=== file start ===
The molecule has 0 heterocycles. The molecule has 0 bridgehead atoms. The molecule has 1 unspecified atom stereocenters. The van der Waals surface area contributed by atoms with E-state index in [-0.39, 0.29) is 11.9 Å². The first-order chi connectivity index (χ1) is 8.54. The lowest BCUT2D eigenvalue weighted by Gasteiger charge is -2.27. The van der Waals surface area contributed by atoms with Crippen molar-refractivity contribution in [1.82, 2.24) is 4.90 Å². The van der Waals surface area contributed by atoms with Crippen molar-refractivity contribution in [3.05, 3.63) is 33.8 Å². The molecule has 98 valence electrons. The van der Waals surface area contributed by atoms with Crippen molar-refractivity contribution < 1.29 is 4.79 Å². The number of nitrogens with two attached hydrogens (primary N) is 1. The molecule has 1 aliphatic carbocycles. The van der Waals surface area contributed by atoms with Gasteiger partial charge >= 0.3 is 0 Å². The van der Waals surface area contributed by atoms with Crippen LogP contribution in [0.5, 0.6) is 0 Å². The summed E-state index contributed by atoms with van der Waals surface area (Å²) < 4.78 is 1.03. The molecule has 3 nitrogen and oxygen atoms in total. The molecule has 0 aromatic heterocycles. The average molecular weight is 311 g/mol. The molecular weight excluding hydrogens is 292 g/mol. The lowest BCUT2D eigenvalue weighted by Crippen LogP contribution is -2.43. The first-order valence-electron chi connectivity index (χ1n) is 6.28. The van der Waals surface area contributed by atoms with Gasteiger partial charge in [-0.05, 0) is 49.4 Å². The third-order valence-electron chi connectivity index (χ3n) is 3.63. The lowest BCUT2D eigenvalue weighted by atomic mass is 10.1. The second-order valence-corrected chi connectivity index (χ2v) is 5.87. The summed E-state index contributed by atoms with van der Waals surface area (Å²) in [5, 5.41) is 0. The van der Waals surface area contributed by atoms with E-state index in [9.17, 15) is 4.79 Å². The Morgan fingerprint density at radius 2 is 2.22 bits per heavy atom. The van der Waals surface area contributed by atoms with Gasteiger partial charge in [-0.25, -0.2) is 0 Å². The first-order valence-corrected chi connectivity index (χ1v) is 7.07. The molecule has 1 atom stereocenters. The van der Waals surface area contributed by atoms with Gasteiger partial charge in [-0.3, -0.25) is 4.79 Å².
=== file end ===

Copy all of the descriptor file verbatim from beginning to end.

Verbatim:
The molecule has 0 heterocycles. The molecule has 0 bridgehead atoms. The molecule has 1 unspecified atom stereocenters. The van der Waals surface area contributed by atoms with E-state index in [-0.39, 0.29) is 11.9 Å². The first-order chi connectivity index (χ1) is 8.54. The lowest BCUT2D eigenvalue weighted by Gasteiger charge is -2.27. The van der Waals surface area contributed by atoms with Crippen molar-refractivity contribution in [1.82, 2.24) is 4.90 Å². The van der Waals surface area contributed by atoms with Crippen molar-refractivity contribution in [3.05, 3.63) is 33.8 Å². The molecule has 98 valence electrons. The van der Waals surface area contributed by atoms with Crippen molar-refractivity contribution < 1.29 is 4.79 Å². The number of nitrogens with two attached hydrogens (primary N) is 1. The molecule has 1 aliphatic carbocycles. The van der Waals surface area contributed by atoms with Gasteiger partial charge >= 0.3 is 0 Å². The van der Waals surface area contributed by atoms with Crippen LogP contribution in [0.5, 0.6) is 0 Å². The summed E-state index contributed by atoms with van der Waals surface area (Å²) < 4.78 is 1.03. The molecule has 3 nitrogen and oxygen atoms in total. The molecule has 0 aromatic heterocycles. The average molecular weight is 311 g/mol. The molecular weight excluding hydrogens is 292 g/mol. The lowest BCUT2D eigenvalue weighted by Crippen LogP contribution is -2.43. The first-order valence-electron chi connectivity index (χ1n) is 6.28. The van der Waals surface area contributed by atoms with Gasteiger partial charge in [-0.05, 0) is 49.4 Å². The third-order valence-electron chi connectivity index (χ3n) is 3.63. The lowest BCUT2D eigenvalue weighted by atomic mass is 10.1. The second-order valence-corrected chi connectivity index (χ2v) is 5.87. The summed E-state index contributed by atoms with van der Waals surface area (Å²) in [5, 5.41) is 0. The van der Waals surface area contributed by atoms with E-state index in [9.17, 15) is 4.79 Å². The Morgan fingerprint density at radius 2 is 2.22 bits per heavy atom. The van der Waals surface area contributed by atoms with Gasteiger partial charge in [-0.25, -0.2) is 0 Å². The first-order valence-corrected chi connectivity index (χ1v) is 7.07. The molecule has 1 atom stereocenters. The van der Waals surface area contributed by atoms with Gasteiger partial charge in [-0.3, -0.25) is 4.79 Å².